http://www.samengstrom.com/nxl/10116/5_band_resistor_color_code_page.en.html

    Edit: To confirm, I just measured R2 and it was 475.
     
  29. m.o.z

    m.o.z n00bie

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    Great thread, thanks!

    I have the Klipsch 4.1 setup and have been happy with it for years. Sure there are better speaker/sub/amp combos out there but the Klipsch Promedia setup is/was perfect for my needs. Most people are probably like myself and have other systems for music/home theater.

    Getting to the point...I awoke yesterday morning to hear static coming from all 5 speakers! The only way to eliminate the static was to kill the power, pull the plug. After doing some research and wrenching I seem to have the same as many others and this thread address.
    Again, thanks to the original poster for the time and effort that has gone into this.

    My question... would you be willing to put together a shopping list of resistors that fail and a vendor that carries them all?

    My R26 is cracked but reads ok, my R12 is scorched but reads ok as well. I have power just immense amounts of static, music can be heard through the speakers although at a much lower volume than the static.

    My plan is to replace the R26 first and then go from there replacing others until it's fixed.
    If anyone has a complete list of resistors and recommended replacements It would be greatly appreciated.

    Thanks in advance.
     
  30. TOOL1075

    TOOL1075 Gawd

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    No problem - I'm happy to help.

    Well, here is a partial screen-capture of my invoice from Digikey. (they're a great place to get all kinds of electronic components from. I, along with many other people I'm sure, would recommend them):

    [​IMG]

    You can see that I bought some 680ohm resistors (for R-12, even though mine still works, I wanted to have them just in case).

    I also bought some 47k ohm resistors (for my R-26 that went bad).

    I had to buy 5 of each, because that's the minimum purchase amount for those items.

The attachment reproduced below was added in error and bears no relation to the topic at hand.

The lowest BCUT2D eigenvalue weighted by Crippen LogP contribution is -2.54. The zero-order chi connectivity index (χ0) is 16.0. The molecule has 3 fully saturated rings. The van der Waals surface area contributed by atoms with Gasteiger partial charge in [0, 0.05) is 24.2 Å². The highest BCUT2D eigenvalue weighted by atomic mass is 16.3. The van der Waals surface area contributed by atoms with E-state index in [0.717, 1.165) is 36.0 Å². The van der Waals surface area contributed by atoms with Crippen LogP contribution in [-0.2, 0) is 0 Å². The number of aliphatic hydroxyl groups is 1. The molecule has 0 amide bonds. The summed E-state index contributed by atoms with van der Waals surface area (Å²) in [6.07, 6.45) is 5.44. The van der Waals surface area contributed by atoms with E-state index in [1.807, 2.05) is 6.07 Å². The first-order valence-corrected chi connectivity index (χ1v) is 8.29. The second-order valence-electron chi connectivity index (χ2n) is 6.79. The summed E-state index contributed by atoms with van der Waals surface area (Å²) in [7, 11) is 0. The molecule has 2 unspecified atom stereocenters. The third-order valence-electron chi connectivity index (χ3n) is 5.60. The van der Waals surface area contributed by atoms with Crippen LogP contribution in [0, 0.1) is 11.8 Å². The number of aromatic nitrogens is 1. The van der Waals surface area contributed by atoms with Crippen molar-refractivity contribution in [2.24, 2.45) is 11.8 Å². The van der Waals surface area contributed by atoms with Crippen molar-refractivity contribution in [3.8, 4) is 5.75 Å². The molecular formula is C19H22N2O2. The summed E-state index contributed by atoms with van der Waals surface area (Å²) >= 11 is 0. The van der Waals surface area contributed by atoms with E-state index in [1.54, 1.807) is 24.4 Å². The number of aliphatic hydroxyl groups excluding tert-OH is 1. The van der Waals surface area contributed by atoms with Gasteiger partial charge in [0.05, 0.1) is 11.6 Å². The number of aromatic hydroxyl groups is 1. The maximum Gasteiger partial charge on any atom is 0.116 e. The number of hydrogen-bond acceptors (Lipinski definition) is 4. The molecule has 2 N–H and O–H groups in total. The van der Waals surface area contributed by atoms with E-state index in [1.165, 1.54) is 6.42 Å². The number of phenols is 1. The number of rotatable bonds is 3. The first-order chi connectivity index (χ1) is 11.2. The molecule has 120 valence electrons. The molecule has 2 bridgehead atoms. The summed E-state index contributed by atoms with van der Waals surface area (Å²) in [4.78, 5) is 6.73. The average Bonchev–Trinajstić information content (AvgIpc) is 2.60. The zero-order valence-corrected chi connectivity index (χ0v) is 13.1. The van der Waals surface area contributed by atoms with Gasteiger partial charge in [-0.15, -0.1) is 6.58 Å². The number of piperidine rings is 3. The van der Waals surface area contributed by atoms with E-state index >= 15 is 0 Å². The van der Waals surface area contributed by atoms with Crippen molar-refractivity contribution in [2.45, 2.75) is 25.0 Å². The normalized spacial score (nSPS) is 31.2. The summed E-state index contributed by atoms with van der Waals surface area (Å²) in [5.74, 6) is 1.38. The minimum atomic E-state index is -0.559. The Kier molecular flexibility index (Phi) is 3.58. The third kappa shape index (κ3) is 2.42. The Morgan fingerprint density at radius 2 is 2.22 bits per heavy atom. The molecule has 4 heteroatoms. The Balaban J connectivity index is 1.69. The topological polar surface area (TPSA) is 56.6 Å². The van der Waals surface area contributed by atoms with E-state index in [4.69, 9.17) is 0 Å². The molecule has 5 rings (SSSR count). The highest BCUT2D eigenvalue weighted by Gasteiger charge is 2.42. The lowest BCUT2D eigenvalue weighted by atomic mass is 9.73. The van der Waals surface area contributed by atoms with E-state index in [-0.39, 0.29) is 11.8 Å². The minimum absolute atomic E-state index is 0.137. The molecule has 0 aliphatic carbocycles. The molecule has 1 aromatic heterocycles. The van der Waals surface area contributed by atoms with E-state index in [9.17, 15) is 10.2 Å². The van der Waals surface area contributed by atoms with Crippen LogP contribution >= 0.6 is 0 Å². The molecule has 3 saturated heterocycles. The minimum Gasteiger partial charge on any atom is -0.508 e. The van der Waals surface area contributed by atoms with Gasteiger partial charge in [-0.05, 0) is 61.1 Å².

You can see that I also bought some de-soldering braid, cause I didn't have any.
     
  31. m.o.z

    m.o.z n00bie

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    I usually order from Mouser but Digikey looks like they have a good selection as well.

    Thanks for the info on the R26 and R12 resistors. I was thinking of ordering R1, R2 and other replacements as well if these also are problem areas.

    I hate waiting and paying ridiculous shipping charges so I tend to stock up on things like this.
     
  32. sabregen

    sabregen Permabanned

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    R27 measures 1ohm...I'm guessing that's not good. It never changes, not matter where I masure it from (surface of PCB or back). R1 and R2 are spot-on with what they should be.
     
  33. Miburo

    Miburo n00bie

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    Hey Tool,

    I've checked all the resistors you've mentioned and ever went ahead to change the first two you mentioned just incase..

    But still I have a crap load of static coming out of my speakers and sub .. Any ideas? :(
     
  34. TOOL1075

    TOOL1075 Gawd

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    I'm not really sure what is causing your static.

    Have you isolated the problem to a certain component? I posted this thread to help people that had the same problem as me (no LED light on, no sound).

    Over time, I guess the thread has evolved into an all-encompassing repair thread. When I have time, I will try to research your problem. I apologize that I can't be of more help at the moment.

    If you can, use the schematics to test all the components you can, and try to isolate the problem. Perhaps someone with your particular problem (static) can chime in and give you some help on where to start.

    I know that there are some trying to make money off of the problems with these speakers by offering to fix them.

    There's nothing wrong with that, but they hoard the information, so they can make a profit. I guess that's business....

    Again, I apologize that I can not offer any immediate assistance other than the above advice.
     
  35. TOOL1075

    TOOL1075 Gawd

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    I just noticed that Dale Thompson has used some of my photos on his schematic/repair pages:

    http://www.thompdale.com/bash_amplifier/4-1/4-1_bash_amp.htm (scroll all the way down)